Thirteen years ago, I was a Tampa reporter wandering courtrooms in search of news when I happened upon something shocking — even in a place where ordinary citizens view gruesome crime scene photos and adults are routinely seen weeping in public.
On a busy docket day, inmates in jail blues were seated in the jury box waiting to be called before the judge. All were men — burly, tattooed, bored men — and he was in their midst, a sweet-faced 12-year-old who had to sit up tall to see over the jury box.
He looked innocent. His crimes were not. He was accused in a string of car thefts and a couple of robberies, one in which he was the getaway driver. The victim at the ATM who found himself looking at a gun remembered someone in the car giggling.
His name was Walter Revear, though he was called JJ for the guy in Good Times, and he made great TV as his story played out. JJ was the baby face of a flawed juvenile justice system and the dilemma over little kids who commit big crimes.
Despite a guarantee of some ugly political fallout, Diana Allen, one of the toughest judges you'd ever want to meet, refused to put a child in adult prison. So we news types chronicled JJ, his acquittal on new charges of a car theft spree, his tripup smoking pot, his boot camp sentence. Two years after people rallied before Judge Allen and the cameras to vow community support, the courtroom crowd had thinned. JJ's voice got deeper. He got taller and less remarkable next to other inmates.
A nice family connected to Without Walls church took him into its nice home in the suburbs and really tried to make a go of it. When I visited them for a story, JJ looked as if he had suddenly found himself on the moon. He was doing well in school, as he had in boot camp — structure seemed to suit him — but the streets were always there.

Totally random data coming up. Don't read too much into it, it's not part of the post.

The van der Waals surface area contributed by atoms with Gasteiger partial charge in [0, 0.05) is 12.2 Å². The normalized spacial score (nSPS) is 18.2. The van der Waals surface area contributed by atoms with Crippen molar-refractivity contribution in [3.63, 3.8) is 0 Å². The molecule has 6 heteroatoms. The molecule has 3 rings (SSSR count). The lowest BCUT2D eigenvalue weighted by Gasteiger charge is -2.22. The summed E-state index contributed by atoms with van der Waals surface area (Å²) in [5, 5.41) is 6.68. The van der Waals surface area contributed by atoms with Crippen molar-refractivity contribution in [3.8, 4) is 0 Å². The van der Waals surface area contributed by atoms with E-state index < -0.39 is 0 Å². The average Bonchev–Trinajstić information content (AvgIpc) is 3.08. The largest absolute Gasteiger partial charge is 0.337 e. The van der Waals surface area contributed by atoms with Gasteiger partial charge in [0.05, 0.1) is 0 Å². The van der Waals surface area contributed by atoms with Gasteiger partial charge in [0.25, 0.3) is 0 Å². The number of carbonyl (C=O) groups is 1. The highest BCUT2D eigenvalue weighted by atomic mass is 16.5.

When you hand out blame, it's fair to note JJ started out bouncing from home to home, in foster care after allegations of abuse, to grandparents in public housing. Sometimes his mother was not around. His father was in prison. These details are not an excuse as much as an explanation of where and what he came from.
After a 17-year-old JJ pocketed a gun that belonged to a friend of the family that was taking care of him, supporters were back in court to rally for him. Circuit Judge Jack Espinosa Jr., who called it one of his hardest decisions as a judge, put JJ in prison.
And can you really fault either judge — Judge Allen, who refused to throw away a child, or Judge Espinosa, who ruled on the side of public safety once a gun came into play?
So JJ is dubious news, again. He is 26 now, with five years in prison on a cocaine charge under his belt and facing new accusations of burglarizing a home. It's a sad latest chapter, maybe one that doesn't surprise you.
Who failed JJ? His parents, the system, a community that vowed to see him through? Was he already lost by the time he sat next to seasoned criminals in adult court?
And at what point do the decisions of a child-turning-into-a-man become his own responsibility?
All I know is a kid sat in the jury box that day, born of bad breaks, on a bad path and teetering on the edge. In the end, no one could catch him, maybe not even himself.